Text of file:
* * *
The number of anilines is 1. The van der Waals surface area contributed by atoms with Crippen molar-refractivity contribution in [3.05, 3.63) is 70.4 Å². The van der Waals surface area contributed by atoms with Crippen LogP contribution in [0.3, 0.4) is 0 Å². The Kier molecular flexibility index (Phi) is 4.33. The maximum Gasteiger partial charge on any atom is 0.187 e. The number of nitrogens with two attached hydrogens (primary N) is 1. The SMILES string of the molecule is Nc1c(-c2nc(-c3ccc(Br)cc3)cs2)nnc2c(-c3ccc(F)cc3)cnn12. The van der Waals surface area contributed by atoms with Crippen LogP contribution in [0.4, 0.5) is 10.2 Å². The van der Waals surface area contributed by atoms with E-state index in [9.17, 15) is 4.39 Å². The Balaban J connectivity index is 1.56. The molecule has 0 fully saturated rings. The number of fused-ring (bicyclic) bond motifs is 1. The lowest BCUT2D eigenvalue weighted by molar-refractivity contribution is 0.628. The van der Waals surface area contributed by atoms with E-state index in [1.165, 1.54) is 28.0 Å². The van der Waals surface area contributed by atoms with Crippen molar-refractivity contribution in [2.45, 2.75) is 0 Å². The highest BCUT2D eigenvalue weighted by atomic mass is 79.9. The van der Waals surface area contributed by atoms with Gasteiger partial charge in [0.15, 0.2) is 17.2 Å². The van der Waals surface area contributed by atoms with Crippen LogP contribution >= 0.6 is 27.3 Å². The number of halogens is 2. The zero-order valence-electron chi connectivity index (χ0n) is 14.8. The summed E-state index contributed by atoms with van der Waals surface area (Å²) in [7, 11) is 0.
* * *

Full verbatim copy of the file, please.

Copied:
The number of anilines is 1. The van der Waals surface area contributed by atoms with Crippen molar-refractivity contribution in [3.05, 3.63) is 70.4 Å². The van der Waals surface area contributed by atoms with Crippen LogP contribution in [0.3, 0.4) is 0 Å². The Kier molecular flexibility index (Phi) is 4.33. The maximum Gasteiger partial charge on any atom is 0.187 e. The number of nitrogens with two attached hydrogens (primary N) is 1. The SMILES string of the molecule is Nc1c(-c2nc(-c3ccc(Br)cc3)cs2)nnc2c(-c3ccc(F)cc3)cnn12. The van der Waals surface area contributed by atoms with Crippen LogP contribution in [0.4, 0.5) is 10.2 Å². The van der Waals surface area contributed by atoms with E-state index in [9.17, 15) is 4.39 Å². The Balaban J connectivity index is 1.56. The molecule has 0 fully saturated rings. The number of fused-ring (bicyclic) bond motifs is 1. The lowest BCUT2D eigenvalue weighted by molar-refractivity contribution is 0.628. The van der Waals surface area contributed by atoms with E-state index in [1.165, 1.54) is 28.0 Å². The van der Waals surface area contributed by atoms with Crippen molar-refractivity contribution in [2.45, 2.75) is 0 Å². The highest BCUT2D eigenvalue weighted by atomic mass is 79.9. The van der Waals surface area contributed by atoms with Gasteiger partial charge in [0.15, 0.2) is 17.2 Å². The van der Waals surface area contributed by atoms with Crippen LogP contribution >= 0.6 is 27.3 Å². The number of halogens is 2. The zero-order valence-electron chi connectivity index (χ0n) is 14.8. The summed E-state index contributed by atoms with van der Waals surface area (Å²) in [7, 11) is 0.